Linking @csboling’s thoughts here for discussion. The proposal is the
MUTE x would mute both external triggers and
$ OPs, while
$.POL 0 would simply mute external triggers. I like it because
$.POL is already exclusively used to define script behavior in reaction to external triggers.
EDIT: Oh! Reading through the code suggests
$.POL 0 already works as a trigger mute.
I was experimenting with a local change to
N.CS where instead of just wrapping back to to zero, the
d argument will add will add or subtract octave offsets appropriately. Is anyone else interested in this, or are people attached to the previous behaviour?
I can’t seem to find the place in the source that handles “SCENE RECALL” (pushing button, turning knob, pressing button to load scene without keyboard attached), can anyone help me in the right direction?
d works great as an octave offset and makes a lot of sense. In fact, that behavior is present in the
QT.CS beta where the octave offsets are applied to the output. It’s a bit unique, perhaps, to have your quantizer also offset the result, but I figure it’s a nice treat for people who are playing with out-of-range degree values. The alternative is to cap or wrap the values, I guess, and lose the octave switch functionality.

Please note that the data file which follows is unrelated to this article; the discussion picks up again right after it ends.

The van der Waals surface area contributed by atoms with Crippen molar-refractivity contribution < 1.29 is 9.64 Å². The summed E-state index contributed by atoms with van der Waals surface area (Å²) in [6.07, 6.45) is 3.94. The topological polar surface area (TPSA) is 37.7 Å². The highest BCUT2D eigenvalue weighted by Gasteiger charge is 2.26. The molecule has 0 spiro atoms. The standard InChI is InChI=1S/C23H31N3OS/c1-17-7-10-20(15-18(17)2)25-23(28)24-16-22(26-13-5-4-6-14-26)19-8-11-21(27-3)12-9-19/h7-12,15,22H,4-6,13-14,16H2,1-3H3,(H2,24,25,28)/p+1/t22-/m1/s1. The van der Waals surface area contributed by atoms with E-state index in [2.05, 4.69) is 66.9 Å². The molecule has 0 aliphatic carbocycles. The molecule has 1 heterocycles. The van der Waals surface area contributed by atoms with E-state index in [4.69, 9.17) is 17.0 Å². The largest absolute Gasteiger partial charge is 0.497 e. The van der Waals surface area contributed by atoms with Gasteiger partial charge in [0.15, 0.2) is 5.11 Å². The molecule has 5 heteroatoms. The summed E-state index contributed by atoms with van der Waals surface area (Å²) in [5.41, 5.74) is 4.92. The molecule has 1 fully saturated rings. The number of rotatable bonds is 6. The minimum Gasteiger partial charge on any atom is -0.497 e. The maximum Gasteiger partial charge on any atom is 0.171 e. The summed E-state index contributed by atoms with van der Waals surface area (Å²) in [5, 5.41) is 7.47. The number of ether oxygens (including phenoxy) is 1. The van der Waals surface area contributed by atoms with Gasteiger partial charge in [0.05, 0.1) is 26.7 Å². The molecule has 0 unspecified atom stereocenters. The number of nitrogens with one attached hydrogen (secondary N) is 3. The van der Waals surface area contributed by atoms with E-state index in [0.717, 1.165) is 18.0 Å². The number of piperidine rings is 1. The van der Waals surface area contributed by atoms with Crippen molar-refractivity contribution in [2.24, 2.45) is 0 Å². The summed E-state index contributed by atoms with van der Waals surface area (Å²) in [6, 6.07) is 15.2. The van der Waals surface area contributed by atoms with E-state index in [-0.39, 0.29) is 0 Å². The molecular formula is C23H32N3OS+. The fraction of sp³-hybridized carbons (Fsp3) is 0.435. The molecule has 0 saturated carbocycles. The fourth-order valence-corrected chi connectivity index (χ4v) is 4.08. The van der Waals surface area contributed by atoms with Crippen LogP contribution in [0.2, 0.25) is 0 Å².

Anyway, the behavior makes even more sense as part of the
The other potential change would be 1-indexing degree. I’m still uncertain about this one, mostly because if degree is indexed from 1 then degree = 0 feels more like degree = -1.
You’re probably looking at
handler_Front function in
main.c gets you into
Totally agree 1 based indexing makes more sense musically. It’s a breaking change w.r.t. old scripts though, so I think we’d need to be quite sure about it.
degree = 0 is also totally weird, I agree. Maybe 0 should just be a dead-zone, and return the same as degree = 1?